"I wish I could forget myself," Mary Todd Lincoln once lamented. It was a lifelong battle that she often lost, though in the process of remembering herself, she made certain others would, too. And not always favorably. Today Mary Lincoln ranks among the most detested public women in American history, and Americans who do not know her husband's wartime policies or the names of his cabinet officers have unshakable opinions about Mary Lincoln's failings.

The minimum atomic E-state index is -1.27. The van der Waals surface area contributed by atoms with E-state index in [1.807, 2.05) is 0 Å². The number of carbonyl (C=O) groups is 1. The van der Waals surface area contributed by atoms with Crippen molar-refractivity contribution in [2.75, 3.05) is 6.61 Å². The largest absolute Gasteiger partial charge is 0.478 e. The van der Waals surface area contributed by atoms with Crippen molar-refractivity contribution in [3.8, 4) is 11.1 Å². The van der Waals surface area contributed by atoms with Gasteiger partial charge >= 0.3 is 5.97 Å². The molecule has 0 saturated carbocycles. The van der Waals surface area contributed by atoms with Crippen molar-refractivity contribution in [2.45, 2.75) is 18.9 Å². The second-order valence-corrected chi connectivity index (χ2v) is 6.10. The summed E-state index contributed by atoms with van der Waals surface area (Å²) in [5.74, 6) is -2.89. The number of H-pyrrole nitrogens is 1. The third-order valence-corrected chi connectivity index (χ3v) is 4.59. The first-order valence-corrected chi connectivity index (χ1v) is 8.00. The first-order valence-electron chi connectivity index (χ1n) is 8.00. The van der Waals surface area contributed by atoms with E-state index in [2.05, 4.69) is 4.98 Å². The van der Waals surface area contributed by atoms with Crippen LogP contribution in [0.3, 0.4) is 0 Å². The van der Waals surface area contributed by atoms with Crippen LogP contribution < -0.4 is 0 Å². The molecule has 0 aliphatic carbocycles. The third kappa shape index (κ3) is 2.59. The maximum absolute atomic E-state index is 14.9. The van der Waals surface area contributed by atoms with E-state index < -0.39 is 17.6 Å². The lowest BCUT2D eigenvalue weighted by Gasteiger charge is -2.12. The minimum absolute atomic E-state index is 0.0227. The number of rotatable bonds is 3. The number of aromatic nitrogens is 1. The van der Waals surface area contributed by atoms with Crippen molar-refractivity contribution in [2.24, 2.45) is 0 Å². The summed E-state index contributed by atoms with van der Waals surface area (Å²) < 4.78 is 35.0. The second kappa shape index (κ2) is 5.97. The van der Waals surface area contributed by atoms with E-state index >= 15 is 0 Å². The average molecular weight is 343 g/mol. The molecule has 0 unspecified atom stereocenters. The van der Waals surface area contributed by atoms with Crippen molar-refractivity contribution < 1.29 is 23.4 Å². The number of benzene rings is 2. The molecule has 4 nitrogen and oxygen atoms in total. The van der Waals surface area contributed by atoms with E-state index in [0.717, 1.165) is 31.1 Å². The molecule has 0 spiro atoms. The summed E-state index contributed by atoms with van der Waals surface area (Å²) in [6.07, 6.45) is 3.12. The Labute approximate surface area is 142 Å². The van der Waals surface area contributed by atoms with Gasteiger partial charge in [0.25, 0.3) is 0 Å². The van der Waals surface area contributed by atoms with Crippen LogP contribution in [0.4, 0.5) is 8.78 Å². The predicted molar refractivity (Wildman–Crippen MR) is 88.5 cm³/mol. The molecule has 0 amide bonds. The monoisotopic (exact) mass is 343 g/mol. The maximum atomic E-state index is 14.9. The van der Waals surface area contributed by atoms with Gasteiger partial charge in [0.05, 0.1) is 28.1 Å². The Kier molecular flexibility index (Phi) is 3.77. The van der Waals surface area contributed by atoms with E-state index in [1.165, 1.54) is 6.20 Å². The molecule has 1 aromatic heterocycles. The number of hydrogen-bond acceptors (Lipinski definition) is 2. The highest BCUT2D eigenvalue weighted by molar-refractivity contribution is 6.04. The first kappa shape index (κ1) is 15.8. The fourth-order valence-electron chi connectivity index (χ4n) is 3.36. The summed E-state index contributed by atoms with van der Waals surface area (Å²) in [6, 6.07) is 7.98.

Many remember because she demonstrated her husband's humanity. The President who dealt so generously with the afflicted in public affairs learned, in this understanding, to do so through his private life with a shrew. It is, of course, not a solely American idea that men of great mind and sensibility, like Socrates, often endure wives of abominable temper, like Xanthippe. In our national version of this myth Lincoln, the most venerated of all American heroes, daily practiced tolerance of a cantankerous female who was neither his first nor his greatest love. If the great Abraham assures his wife's tainted immortality, the maligned Mary guarantees her husband's nobility.